“Yes, I know what your policy is” I interrupted “I just don’t know if I can accept it.”
“Surely there must be something else. Do you want a promotion? A private island, perhaps?”
“This is all impossible.”
“Impossible is such a limiting term. Expand beyond it.”
My better sense told me to be wary of answers like this. This had to be a
scam, something dangerous, even. It had killed Caleb hadn’t it? Still,
curiosity won out.
“Please. Anything is possible. Do not let your skepticism keep you from taking advantage of this opportunity.”
“I just… don’t know. What if I ask for a million dollars?”
“I want to be able to play the guitar.”
“You don’t have higher aspirations?”
“I’ve always wanted to play, but mostly, I need to know that this isn’t coincidence.”
I awoke. On the way home, I stopped at a music shop and bought a guitar.
That night, I serenaded Claire with the most beautiful guitar playing
that she’d ever heard. Again, I slept like a baby.
I awoke the next day with the worst headache I’d ever experienced. I rushed to the bathroom to find my nose bleeding.
“My counterpart should have warned you about repeated use of the machine.”
“What in the fuck is this?”
“The process causes strain on the human brain. If spread out over weeks,
it’s not serious. You’ve done it twice in the last three days…”
“Is this how Caleb died?”
“I beg your pardon?”
“What did it do to him? How does it work, Eve??”
“Do you really want to know what happened to Caleb?”
“You fucking know I need to…”
“Then you know what must be done.”
Omni Incorporated had closed for the weekend, and the only human
presence was a lone security guard sitting at the front desk sipping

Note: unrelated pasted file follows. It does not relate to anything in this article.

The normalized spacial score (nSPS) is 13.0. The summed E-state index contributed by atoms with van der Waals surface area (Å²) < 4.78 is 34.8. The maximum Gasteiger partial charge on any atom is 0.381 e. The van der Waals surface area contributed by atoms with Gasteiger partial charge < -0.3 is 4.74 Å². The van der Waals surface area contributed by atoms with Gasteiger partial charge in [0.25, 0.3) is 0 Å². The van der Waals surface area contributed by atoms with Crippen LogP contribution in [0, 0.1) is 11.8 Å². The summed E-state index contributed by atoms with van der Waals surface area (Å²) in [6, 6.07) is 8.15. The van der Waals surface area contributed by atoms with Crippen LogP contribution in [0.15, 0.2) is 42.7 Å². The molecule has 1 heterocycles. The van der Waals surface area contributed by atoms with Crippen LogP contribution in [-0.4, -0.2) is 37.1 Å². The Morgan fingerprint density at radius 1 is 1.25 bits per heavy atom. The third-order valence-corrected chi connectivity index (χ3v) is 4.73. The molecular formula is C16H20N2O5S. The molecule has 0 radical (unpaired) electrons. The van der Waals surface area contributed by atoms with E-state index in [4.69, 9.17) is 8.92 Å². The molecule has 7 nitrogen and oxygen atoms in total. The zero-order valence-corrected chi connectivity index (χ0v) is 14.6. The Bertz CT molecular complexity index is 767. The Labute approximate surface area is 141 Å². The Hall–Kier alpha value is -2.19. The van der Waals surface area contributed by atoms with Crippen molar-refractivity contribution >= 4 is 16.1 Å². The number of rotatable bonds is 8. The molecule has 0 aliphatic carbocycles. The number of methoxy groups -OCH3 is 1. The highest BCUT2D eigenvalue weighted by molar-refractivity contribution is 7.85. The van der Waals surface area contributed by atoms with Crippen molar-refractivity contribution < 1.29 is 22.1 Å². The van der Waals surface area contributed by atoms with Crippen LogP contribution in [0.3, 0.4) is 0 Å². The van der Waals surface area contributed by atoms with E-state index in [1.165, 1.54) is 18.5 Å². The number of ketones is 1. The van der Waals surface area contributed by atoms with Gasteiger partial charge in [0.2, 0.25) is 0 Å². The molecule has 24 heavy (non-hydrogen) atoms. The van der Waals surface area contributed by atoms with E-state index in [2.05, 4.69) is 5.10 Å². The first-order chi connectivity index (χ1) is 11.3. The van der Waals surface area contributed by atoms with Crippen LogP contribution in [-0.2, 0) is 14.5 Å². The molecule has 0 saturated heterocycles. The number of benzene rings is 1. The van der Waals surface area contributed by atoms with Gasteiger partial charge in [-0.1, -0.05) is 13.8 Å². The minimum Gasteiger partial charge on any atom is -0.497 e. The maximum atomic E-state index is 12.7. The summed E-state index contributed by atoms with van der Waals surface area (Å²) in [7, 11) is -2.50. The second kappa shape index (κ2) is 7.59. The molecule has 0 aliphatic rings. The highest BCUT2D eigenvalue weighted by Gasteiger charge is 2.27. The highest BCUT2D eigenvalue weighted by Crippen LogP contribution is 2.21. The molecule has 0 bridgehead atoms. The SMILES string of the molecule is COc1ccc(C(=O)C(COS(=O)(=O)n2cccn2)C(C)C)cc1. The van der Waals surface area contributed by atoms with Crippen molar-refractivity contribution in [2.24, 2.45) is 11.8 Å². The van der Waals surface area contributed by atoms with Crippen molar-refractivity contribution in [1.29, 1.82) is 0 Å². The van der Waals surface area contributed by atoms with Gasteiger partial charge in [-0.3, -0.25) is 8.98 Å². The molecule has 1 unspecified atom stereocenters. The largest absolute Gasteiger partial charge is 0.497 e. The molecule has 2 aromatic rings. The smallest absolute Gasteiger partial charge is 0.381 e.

coffee. With Eve’s help, I slipped by him easily. She led me to the
Eidolan, and assisted me in turning it on. I slipped myself the sedative
and quickly lapsed into The Shimmering.
Eve was there, as before. Her form was different than before – almost alien in its appearance.
“I cannot convince you to just accept this?”
“No. I want to know what happened to my friend Caleb Parker. I want to know how this works.”
Eve gave a slight nod. I woke up.
I was a cheerful man, once.
And here's the judge's critique:
K: I really like the opening and closing lines here. Stories that
come around ending where they began can be a little hacky in less apt
hands, but the use of the same dichotomous language made it pop. There
are some pacing issues and the tension feels like it should be greater,
but this concept is very strong. 2
DK: I like this template, with the hero who keeps going in a
dangerous direction, but it too doesn’t strike me like some of the other
ones do. Like most of these, though, there really isn’t anything wrong
with it. 2
A couple notes on scoring. I'm actually very happy with these results for reasons I'll get into in a bit. Judging was done on a forced curve (so there were only two 5's to be given out, two 4's, and so on...) this was, to use, Spooky's words, one of the best weeks I've ever seen, so for both judges to think mine merited above a one is excellent especially considering...
It is truly astounding what one can't do with 1200 words. I had a grand idea for this story. Lots of exposition, lots of backstory, lots of character development. Writing the story the way I wanted to write it meant that by the second wish, I had already used 1800 words. I panicked, then wrote up a completely nonsensical submission just in case I wasn't able to make the sad story of Caleb Parker work (don't worry, you'll get to see that, too...) I went in with a hatchet and cleared away huge chunks of the story. The introduction has hit the hardest - entire scenes were removed. On the one hand, I guess it made the story a little leaner, on the other hand, motivations were obscured, characters weren't built up, and I had to axe some dialog that I liked a lot.
The final product was riddled with pacing issues because the cuts (I could've cut down further, but I had to have something to resonate, and 1200 words of "and then this happened" would've been awful). With ten minutes to spare, I essentially had a meltdown, said 'screw it', and submitted what I had. Truly disappointing.
Even if I had been able to shape this the way I wanted to, I don't know that I would've gotten very much higher a score. People brought it this week. When I saw my score, then saw Brooks' score, I knew that Vogons had another vote coming our way.
...only we didn't. Beau, Matt, and John brought the heat and the flavor, and our glorious team ended not only not finishing last, but winning outright. Granted it wasn't by much, but it was enough. Good going all around, gentlemen.
Break out the 'Vogons Gonna Vogon' tag!